The New Testament: A Composite System

The second of these is the Composite System; beginning at the tearing of the temple veil (Matthew 27:51). A Composite Society is just that, a compound differentiated society, one could even consider this Democracy, where individuals of differing religious orientations can peacefully coexists within a single society. This is a society where individuals can maintain loyalty to a secular political entity while maintaining their religious orientation; a society where one can “render to Caesar the things that are Caesar’s, and to God the things that are God’s (Matthew 22:21).” The key to understanding Composite Societies is realizing that there is a clear distinction between church and state; they represent two distinct separate institutions that do not overlap in any way.

There are several distinctives of a Composite Society. First, within a Composite System, the church and state represent two distinctly separate institutions. Second, a Composite Society is religiously diverse. Third, a Composite System is spiritual in focus, since there is no state religion there are no standardized religious forms. Fourth, because the church and state are two separate institutions individuals can maintain loyalties to both institutions and ones religion becomes a mater of free choice. It is implied in the previous sentence that the state neither aids nor hinders any religion.

The New Testament paints a clear picture of what a Composite society should look like. God makes it clear that He establishes all human governments from Hitler to the Romans that killed Christ and He commands us to submit ourselves to these authorities (Romans 13:1; Acts 4:26-28; Colossians 1:16). He even establishes Governments that oppose Him, and His servants, to the point that we are to be encouraged that neither rulers nor powers can separate us from the Love of God in Christ our Lord (Romans 8:38-39). Even at this we do not war with these earthly powers (Ephesians 6:12). Paul even claimed citizenship to Rome, the same Rome that killed Christ (Acts 22:25). Paul understood that the Kingdom of God and the empire of Rome were not in opposition to the point that he could claim citizenship to both. While in Athens Paul noted that they worshipped many gods, even noting an alter inscribed “to the unknown god.” The Apostles recognize that the Sacramental System had ended and the surrounding word did as well, societal harmony was no longer dependant upon religious unanimity.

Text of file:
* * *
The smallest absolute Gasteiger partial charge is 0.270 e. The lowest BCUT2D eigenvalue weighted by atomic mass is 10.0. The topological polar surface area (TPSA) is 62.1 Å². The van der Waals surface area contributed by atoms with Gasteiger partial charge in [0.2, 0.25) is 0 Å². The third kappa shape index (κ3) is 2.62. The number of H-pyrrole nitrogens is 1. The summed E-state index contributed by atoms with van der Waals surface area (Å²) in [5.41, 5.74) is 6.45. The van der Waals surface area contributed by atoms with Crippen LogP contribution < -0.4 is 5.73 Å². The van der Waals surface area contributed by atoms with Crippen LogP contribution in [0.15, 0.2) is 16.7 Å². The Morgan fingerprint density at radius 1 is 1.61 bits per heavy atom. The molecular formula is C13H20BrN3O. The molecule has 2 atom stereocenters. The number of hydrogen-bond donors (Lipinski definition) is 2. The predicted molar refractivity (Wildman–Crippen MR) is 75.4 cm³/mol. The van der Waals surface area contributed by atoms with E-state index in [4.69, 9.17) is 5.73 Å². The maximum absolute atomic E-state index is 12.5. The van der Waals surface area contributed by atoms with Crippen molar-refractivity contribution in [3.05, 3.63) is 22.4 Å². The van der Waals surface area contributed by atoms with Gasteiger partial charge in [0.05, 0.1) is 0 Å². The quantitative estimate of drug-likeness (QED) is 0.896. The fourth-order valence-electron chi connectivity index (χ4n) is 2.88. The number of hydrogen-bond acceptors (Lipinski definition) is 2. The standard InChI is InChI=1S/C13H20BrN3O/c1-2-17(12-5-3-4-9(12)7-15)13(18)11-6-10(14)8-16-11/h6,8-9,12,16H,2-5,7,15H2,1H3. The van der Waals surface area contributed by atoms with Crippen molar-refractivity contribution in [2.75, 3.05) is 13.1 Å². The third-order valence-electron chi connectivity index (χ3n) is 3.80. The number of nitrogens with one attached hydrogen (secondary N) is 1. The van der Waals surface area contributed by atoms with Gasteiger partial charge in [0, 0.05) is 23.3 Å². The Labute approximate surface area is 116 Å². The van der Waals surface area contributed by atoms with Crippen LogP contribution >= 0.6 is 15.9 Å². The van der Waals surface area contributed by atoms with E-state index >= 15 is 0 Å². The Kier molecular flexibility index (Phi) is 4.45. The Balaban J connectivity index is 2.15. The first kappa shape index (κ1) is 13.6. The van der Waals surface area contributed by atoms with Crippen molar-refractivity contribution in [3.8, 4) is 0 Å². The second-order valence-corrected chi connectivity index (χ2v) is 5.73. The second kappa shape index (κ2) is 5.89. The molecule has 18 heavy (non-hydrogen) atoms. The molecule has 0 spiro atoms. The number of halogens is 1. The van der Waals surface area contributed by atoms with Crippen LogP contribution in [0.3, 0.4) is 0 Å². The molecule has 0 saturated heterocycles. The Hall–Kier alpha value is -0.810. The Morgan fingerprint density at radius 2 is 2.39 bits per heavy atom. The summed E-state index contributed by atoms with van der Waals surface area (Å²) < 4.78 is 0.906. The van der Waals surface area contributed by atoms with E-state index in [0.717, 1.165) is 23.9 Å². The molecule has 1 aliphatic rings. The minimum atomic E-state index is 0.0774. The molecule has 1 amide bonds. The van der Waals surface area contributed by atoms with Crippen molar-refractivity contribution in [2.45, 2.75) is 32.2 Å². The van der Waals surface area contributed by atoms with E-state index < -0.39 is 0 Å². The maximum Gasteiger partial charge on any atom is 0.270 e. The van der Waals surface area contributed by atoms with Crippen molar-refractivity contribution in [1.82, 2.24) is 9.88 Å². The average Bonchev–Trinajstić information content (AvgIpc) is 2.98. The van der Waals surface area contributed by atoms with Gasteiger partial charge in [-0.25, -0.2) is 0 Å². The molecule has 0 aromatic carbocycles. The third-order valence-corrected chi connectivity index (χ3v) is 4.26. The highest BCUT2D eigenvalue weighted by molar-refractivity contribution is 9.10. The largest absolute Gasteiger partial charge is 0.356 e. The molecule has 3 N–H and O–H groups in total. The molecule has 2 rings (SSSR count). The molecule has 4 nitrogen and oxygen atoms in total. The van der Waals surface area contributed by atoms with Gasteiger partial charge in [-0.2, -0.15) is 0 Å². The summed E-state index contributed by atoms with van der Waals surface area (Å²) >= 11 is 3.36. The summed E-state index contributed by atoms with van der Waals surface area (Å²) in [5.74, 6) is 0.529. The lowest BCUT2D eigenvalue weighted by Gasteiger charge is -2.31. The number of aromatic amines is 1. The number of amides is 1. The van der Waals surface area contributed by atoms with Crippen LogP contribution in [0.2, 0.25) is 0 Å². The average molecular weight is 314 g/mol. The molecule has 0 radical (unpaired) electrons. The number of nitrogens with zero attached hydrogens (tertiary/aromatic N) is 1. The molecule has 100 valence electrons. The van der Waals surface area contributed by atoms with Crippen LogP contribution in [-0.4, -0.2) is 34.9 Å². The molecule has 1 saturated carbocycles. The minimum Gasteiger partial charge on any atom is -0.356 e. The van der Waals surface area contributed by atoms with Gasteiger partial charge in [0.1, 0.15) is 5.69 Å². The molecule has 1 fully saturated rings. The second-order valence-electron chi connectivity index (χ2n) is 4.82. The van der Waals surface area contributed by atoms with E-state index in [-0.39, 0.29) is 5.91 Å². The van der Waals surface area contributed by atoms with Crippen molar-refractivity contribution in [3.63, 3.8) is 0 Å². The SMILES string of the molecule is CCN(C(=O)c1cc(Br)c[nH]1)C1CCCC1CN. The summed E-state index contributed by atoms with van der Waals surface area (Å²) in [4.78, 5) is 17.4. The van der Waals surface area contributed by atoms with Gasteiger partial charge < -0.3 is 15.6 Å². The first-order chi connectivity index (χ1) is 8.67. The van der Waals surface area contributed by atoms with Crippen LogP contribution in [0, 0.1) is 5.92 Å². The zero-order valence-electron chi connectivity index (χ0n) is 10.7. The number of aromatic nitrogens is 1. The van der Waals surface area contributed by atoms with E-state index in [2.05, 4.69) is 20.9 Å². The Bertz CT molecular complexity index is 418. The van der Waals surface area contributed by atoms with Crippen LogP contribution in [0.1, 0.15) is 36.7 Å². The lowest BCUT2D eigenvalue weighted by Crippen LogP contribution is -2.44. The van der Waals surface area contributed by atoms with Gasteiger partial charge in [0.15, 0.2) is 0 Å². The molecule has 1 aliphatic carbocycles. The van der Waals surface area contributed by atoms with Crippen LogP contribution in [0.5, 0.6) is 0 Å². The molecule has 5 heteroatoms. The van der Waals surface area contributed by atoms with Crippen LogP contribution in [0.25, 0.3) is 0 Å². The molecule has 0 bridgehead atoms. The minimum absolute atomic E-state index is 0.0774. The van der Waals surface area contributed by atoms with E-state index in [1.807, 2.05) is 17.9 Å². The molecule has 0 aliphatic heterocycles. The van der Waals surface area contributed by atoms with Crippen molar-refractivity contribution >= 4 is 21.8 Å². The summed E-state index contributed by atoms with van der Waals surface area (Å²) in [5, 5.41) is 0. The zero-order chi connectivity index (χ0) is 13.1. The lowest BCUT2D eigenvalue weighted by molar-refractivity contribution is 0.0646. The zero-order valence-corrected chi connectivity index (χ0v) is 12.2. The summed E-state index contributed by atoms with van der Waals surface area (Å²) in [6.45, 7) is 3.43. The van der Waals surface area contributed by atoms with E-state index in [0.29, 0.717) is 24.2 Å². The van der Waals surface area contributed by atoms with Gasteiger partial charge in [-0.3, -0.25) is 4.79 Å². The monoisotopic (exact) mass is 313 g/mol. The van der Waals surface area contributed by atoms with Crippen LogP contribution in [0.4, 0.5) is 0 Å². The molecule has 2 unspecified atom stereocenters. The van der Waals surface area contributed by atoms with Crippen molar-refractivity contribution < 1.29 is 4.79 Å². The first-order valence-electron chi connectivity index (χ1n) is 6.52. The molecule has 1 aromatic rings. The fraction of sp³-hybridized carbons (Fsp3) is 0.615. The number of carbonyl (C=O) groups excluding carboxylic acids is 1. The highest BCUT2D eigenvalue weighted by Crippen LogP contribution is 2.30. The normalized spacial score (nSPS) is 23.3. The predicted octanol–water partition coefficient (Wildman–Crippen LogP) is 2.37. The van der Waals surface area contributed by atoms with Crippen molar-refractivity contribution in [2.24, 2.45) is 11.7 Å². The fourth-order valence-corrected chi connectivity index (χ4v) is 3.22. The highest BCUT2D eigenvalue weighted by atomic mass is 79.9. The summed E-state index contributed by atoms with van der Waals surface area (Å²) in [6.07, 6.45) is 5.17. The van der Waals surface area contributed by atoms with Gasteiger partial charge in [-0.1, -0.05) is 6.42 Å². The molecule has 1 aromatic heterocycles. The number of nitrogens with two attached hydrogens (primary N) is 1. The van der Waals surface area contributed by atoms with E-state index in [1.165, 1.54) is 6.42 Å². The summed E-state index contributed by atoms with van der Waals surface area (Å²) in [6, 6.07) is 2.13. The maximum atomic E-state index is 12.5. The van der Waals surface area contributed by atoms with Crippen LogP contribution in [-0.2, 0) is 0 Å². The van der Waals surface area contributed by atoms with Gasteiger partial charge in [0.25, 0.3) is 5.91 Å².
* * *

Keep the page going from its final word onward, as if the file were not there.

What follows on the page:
It is also important to note that the New Testament is completely devoid of prescribed worship forms, as found in the Old Testament. The main word describing Old Testament worship (proskuneo in the Greek Old Testament) mainly occurs in the Gospels and in Revelation, and at that it is in reference to falling down and worshipping Christ. It is also used once in Paul’s letters and that in reference to an unbeliever viewing the literal presence and power of God through the entire congregation prophesying. The gathered church and their actions are never referred to as worship in the New Testament. New Testament worship is no longer bound to strict, location oriented, external, government-enforced forms of worship; we are free to worship in spirit and in truth.


Why is this important? I defined the above categories at length because it is imperative that we understand and recognize their characteristics, as the repercussions of their influence has had a profound impact on human history and will play a large role in shaping human history. All this will become clear in my next post, which will be far less in-depth and hopefully far more enlightening.

**I owe much of my understanding and clarity of thought, on this subject, to The Reformers and Their Stepchildren (Dissent and Nonconformity Series) by Leonard Verduin, on which I will post a book review in the coming weeks.

The Coming End of Religious Freedom in America

This week the LA Times published a review of an upcoming documentary entitled, Jesus Camp (the article is available here). The film documents “Kids on Fire,” a summer camp in North Dakota. The film focuses on three children Rachael, Levi, and Tory. I may take the time to see the film to learn what perverted distortion of Biblical discipleship is being presented as the status quo among evangelicals, as this documentary will likely play a large role of forming, or confirming, the public’s opinion of Evangelicism.

More important than the documentary itself is the following comment quoted by the reviewer: “I kept saying to myself, ‘OK, these are the Christian version of the Madrassas (those Islamic religious instructional schools in Pakistan and elsewhere, often financed by Saudi oil money) … so both sides are pretty much equally sick.” More and more individuals are comparing Evangelicism to radical Islam; what makes this comparison so important is the clarity with which it pinpoints the root issue. The root issue is that the problem with radical Islam has nothing to do with its violent tendencies but rather its intolerance of other viewpoints, a characteristic shared with Evangelicism.

If this does not serve as a siren to break the silence before the coming storm I am unsure what will. Earlier this month Stephen Green was arrested in Great Brittan for handing out tracts addressing homosexuality (some articles are available here and here). Just last week German parents who home school their children were being imprisoned. I am not going to make prophetic predictions concerning when we will begin seeing laws condemning the Gospel as hate speech or against following Christ[1] on the ballot here in America, although I think it will be soon.